VHS Memories: Hellraiser (1987)

I first approached Hellraiser with amusement, not fear. Who was this hysterical woman being held captive by these mythical creatures? Not quite monsters, one donning pins on his noggin. Angels to some, demons to others. And what about this box?

Kasi Lemmons: Buried Hollywood Treasure

By Jamie Broadnax  ( @JamieBroadnax ) As a film student in 2005 studying filmmaking, part of my journey to completing a senior thesis was discovering the awesomeness that is Kasi Lemmons. I wanted to find an obscure director in Hollywood that I could grow and learn from during this academic endeavor, gaining an understanding what it is to become a great director. In my class, many students opted to use such subjects as Hitchcock, Spielberg, Fellini, and Scorsese who are practically clichés in the film community. I scoff at film students studying these renowned content creators whose body of work is etched in every issue of Variety magazine and plastered on the walls of old movie theaters everywhere. It screams to me that you’re not even trying when you elect to choose a filmmaker to write a project about who is such a significant part of pop culture, that they are also featured as a ride in Universal Studios.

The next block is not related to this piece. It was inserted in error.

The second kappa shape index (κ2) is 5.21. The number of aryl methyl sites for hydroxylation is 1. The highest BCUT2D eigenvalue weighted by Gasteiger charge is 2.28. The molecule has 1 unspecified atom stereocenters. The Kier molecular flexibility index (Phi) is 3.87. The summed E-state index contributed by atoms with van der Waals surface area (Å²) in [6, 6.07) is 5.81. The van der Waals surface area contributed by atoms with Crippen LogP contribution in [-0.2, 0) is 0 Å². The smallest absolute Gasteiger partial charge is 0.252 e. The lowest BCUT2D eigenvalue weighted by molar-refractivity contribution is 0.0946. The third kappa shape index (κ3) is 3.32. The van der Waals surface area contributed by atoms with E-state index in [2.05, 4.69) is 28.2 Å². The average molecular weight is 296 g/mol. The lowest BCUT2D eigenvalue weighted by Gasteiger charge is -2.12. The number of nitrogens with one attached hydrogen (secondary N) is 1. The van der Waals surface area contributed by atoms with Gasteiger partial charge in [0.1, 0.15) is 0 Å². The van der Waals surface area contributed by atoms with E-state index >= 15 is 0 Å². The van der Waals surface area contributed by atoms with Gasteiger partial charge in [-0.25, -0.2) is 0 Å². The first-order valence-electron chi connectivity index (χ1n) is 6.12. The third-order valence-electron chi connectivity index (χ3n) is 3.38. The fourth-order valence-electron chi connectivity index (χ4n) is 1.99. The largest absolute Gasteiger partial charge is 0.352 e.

#SciFiSunday: Afrofuturism

" I'm an alien from outer space... I'm a cybergirl without a face a heart or a mind... " Janelle Monae, "Violent Stars, Happy Hunting" One of the catchiest songs I'd heard in a very long while,   Janelle Monae's "Violent Stars, Happy Hunting" was in a genre of its own. It seemed that we were on the verge of assaulting popular consensus of Black womanhood, no matter who was ready.  Metropolis: Suite 1 (The Chase)  was Monae's definitive break into a wider audience. I heard a few of her lesser known singles as straight R&B/Pop prior to how we know her now. Her melodic patterns, layered lyrics, and forward imagery has kept me on board. Monae represents an offshoot of my own personal affinities which made her personae oddly familiar.

Black Horror Films: Patty Cake

Written and directed by University of Michigan alum and writer on the former ABC series Detroit 1-8-7 Phonz Williams, Patty Cake is an eerie three minutes full of tension when Patty and her mother (Tiffany Snow and Tyler Lewis) can't seem to see eye to eye. Teenagers... It's a solid short but suffers from pacing due to its time limit.

Like Daria With Black/WoC Witches: Web Series, MisSpelled

Ever since The Craft (1996) gave us Rochelle, I think many young brown ladies who used the film as the staple, go-to for sleepovers hoped for more characters like her. Unfortunately, not much enhancement or regression has occurred in seeing Black female characters on screen using the dark arts for their will. The exception of American Horror Story: Coven 's Queenie and even Marie Laveau has been cautiously entertaining at best and disarmingly stereotypical at worst.